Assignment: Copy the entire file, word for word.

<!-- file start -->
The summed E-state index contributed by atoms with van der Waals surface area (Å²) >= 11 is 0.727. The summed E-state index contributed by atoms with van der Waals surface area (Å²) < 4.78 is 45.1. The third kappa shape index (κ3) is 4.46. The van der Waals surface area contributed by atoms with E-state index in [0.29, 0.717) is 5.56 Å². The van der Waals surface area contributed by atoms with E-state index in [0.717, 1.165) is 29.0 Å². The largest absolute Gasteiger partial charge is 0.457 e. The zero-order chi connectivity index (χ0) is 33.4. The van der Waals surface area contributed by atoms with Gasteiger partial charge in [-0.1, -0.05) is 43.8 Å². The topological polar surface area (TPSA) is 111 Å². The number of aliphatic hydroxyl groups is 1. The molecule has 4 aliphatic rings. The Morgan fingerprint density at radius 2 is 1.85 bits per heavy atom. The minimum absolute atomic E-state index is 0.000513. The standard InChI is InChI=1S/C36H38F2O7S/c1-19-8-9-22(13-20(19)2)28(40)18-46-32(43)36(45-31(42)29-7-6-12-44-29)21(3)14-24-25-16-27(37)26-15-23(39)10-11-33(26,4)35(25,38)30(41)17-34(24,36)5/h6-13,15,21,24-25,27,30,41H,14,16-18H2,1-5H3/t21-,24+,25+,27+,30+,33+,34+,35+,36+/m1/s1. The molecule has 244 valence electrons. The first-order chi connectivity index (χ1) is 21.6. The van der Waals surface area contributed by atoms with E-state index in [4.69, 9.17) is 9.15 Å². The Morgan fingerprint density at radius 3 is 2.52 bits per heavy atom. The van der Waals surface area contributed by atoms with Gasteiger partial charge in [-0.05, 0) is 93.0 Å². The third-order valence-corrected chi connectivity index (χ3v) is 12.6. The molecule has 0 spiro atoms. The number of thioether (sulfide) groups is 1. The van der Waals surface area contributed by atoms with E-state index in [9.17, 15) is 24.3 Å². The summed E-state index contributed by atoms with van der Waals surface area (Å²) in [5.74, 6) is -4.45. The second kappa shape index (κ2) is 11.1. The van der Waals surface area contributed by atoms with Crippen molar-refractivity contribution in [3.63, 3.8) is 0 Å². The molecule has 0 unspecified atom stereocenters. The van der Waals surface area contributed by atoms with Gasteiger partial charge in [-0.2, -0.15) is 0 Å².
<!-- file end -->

The summed E-state index contributed by atoms with van der Waals surface area (Å²) >= 11 is 0.727. The summed E-state index contributed by atoms with van der Waals surface area (Å²) < 4.78 is 45.1. The third kappa shape index (κ3) is 4.46. The van der Waals surface area contributed by atoms with E-state index in [0.29, 0.717) is 5.56 Å². The van der Waals surface area contributed by atoms with E-state index in [0.717, 1.165) is 29.0 Å². The largest absolute Gasteiger partial charge is 0.457 e. The zero-order chi connectivity index (χ0) is 33.4. The van der Waals surface area contributed by atoms with Gasteiger partial charge in [-0.1, -0.05) is 43.8 Å². The topological polar surface area (TPSA) is 111 Å². The number of aliphatic hydroxyl groups is 1. The molecule has 4 aliphatic rings. The Morgan fingerprint density at radius 2 is 1.85 bits per heavy atom. The minimum absolute atomic E-state index is 0.000513. The standard InChI is InChI=1S/C36H38F2O7S/c1-19-8-9-22(13-20(19)2)28(40)18-46-32(43)36(45-31(42)29-7-6-12-44-29)21(3)14-24-25-16-27(37)26-15-23(39)10-11-33(26,4)35(25,38)30(41)17-34(24,36)5/h6-13,15,21,24-25,27,30,41H,14,16-18H2,1-5H3/t21-,24+,25+,27+,30+,33+,34+,35+,36+/m1/s1. The molecule has 244 valence electrons. The first-order chi connectivity index (χ1) is 21.6. The van der Waals surface area contributed by atoms with E-state index in [4.69, 9.17) is 9.15 Å². The Morgan fingerprint density at radius 3 is 2.52 bits per heavy atom. The van der Waals surface area contributed by atoms with Gasteiger partial charge in [-0.05, 0) is 93.0 Å². The third-order valence-corrected chi connectivity index (χ3v) is 12.6. The molecule has 0 spiro atoms. The number of thioether (sulfide) groups is 1. The van der Waals surface area contributed by atoms with E-state index in [9.17, 15) is 24.3 Å². The summed E-state index contributed by atoms with van der Waals surface area (Å²) in [5.74, 6) is -4.45. The second kappa shape index (κ2) is 11.1. The van der Waals surface area contributed by atoms with Crippen molar-refractivity contribution in [3.63, 3.8) is 0 Å². The molecule has 0 unspecified atom stereocenters. The van der Waals surface area contributed by atoms with Gasteiger partial charge in [-0.2, -0.15) is 0 Å².